Cuc Gach Quan: Despite serving some of the best Vietnamese food in the city in a serene converted house, Cuc Gach Quan's location on the outer limits of District 1 is often a deterrent to short-term visitors. It shouldn't be. As it is at many Vietnamese restaurants, the menu is tome-like. Homemade tofu is creamy and pliant and sure to convince the doubters. Other highlights include soft shell crab and beautifully textured red rice. An extensive wine list and reasonable prices make it even more imperative to steer a course here.
With its airy setting and immaculate interior design, Monsoon feels like a top-end venue, but stays true to the Asian street dining idea of great food at low prices. With Cambodian, Vietnamese, Burmese, Thai and Laotian offerings, it's the only place in town where diners can mix and match a banquet from across mainland Southeast Asia. Top picks include a sweet pork curry from Myanmar and a flawless take on Khmer fish Amok.
Banh Xeo 46A
It's not hard to see why the banh xeo ("sizzling pancake") has become such a hit with foreigners. Unlike some Vietnamese creations, there are no challenges or nasty surprises. Rice flour, water, turmeric powder (the source of the pancakes' vibrant yellow coloring) and coconut milk are combined to make the batter, which is stuffed with fatty pork, shrimp and bean sprouts, then pan-fried. The crisp result is served alongside a veritable hedgerow of aromatic herbs and dipped in nuoc cham (fish sauce thinned with water and lemon). The result is one of the most addictive treats in the Vietnamese culinary armory -- this is one of the best venues at which to get hooked.
Chill Skybar: The place to be seen, and to see. This is Saigon's most opulent sky bar. Since opening in October 2011 it has earned a lofty reputation with great cocktails and good food. The A-list Vietnamese celebs and models who have made this their watering hole of choice may beg to differ, but the real star of the show is the stunning view over Saigon.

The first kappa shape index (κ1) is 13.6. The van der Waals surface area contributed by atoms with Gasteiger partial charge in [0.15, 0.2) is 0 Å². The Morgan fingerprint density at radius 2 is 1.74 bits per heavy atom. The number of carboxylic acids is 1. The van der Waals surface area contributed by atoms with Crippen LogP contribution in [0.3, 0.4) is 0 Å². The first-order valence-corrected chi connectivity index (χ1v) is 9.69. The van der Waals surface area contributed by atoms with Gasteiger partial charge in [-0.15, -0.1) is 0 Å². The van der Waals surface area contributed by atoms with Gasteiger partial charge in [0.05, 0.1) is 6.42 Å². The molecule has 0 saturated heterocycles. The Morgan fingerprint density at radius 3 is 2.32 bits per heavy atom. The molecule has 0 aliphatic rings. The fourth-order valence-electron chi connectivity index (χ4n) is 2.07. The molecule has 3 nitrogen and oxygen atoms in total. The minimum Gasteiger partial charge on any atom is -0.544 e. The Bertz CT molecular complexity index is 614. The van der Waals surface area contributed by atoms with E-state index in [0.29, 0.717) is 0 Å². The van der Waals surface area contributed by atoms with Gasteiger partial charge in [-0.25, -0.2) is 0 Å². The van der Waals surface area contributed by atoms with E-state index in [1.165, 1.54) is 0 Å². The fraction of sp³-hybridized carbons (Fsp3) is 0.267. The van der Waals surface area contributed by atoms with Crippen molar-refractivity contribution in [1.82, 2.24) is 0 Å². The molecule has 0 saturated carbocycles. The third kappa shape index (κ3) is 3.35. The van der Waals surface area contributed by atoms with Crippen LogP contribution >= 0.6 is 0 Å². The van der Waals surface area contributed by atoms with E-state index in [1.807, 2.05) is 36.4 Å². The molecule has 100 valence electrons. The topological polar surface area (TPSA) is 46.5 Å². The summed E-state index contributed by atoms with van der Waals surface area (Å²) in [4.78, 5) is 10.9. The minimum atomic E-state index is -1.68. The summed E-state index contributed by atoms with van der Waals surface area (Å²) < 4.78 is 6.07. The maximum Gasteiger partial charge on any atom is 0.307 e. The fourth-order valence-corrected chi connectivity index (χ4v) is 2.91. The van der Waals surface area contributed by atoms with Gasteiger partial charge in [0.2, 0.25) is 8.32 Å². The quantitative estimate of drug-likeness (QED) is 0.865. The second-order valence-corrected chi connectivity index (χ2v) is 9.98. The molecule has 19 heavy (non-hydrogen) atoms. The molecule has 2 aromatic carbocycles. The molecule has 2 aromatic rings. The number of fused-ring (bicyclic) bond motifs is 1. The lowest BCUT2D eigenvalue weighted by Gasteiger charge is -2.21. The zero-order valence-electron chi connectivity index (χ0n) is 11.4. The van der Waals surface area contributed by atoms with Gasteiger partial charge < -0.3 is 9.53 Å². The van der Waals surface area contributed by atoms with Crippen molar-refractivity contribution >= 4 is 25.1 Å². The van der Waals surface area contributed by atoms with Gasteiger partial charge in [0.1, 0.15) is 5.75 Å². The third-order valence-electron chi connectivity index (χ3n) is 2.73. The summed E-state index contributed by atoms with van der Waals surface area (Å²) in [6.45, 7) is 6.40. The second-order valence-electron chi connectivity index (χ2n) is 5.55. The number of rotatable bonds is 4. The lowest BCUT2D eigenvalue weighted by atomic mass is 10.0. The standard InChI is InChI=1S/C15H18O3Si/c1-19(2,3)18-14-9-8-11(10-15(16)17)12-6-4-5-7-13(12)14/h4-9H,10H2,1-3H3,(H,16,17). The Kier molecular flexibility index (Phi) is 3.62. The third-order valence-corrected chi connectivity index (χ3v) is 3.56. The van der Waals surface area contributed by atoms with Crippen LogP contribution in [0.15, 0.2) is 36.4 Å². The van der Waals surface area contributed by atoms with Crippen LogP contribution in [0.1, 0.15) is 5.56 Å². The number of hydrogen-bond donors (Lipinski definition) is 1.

Yoko: Saigon may be a party city, but cerebral types can have a tough task tracking down bohemia. Hipster hangout Yoko, however, offers respite from all the dumb fun. While some of the cover bands are merely so-so, this is the place where Saigon musicians convene for some decent sets and jam sessions. Throw reasonably priced drinks and comfortable sofas into the mix and you've got a recipe for a cool, unpretentious, bar -- a simple, but rare concept in HCMC.
Every upwardly mobile metropolis needs a place for its beautiful people to preen and this is Saigon's. Most nights of the week the city's stylish set check each other out over expensive cocktails on the crowded terrace, one of the classiest pick-up spots in town. Top international DJs don't tend to make the detour from Bangkok, KL and Singapore, but when they do they usually end up here, meaning there's a better than average hits-to-misses ratio with the music. Tuesday's Ladies Night is a particularly popular weekly event.
Ben Thanh Market: The daddy of Saigon's many markets, Ben Thanh is by far the most popular tourist shopping spot in the city. From buckets of jumping frogs in the wet market to clothes, fabrics and souvenirs in the teeming narrow alleys, this place puts the "Ay!" into buying. Prices are somewhat higher than at markets elsewhere and only the hardest of bargainers are rewarded with anything approaching a good deal. Nevertheless, it's a lively experience and several great food stalls at the back of the market make it a fine place to take a crash course in Vietnamese street cuisine.
Reunification Palace: The striking modern building was built on the site of the palace of the French governor-general of Cochin China in the early 1960s and its design (by Paris-trained Vietnamese architect Ngo Viet Thu) remains one of the finest examples of modern architecture in the city. When a North Vietnamese tank crashed through the wrought iron gates on April 30, 1975, it sounded the death knell for the South Vietnamese government. A replica of the tank still sits on the lawn while attractions inside include the grand Presidential Receiving Room and an eerie basement with telecommunications center, war room and network of tunnels.
Although it lacks the reputation for beautiful beaches accorded to Thailand or the Philippines, beach lovers won't feel shortchanged by the beaches found along Vietnam's snaking coastline. Most tourists head for the resort hot spots of Danang, Hoi An, Nha Trang and Mui Ne, but there's a plethora of unsung havens where pulling up a sun lounger and slapping on the SPF 30 will be the limit to your exertions.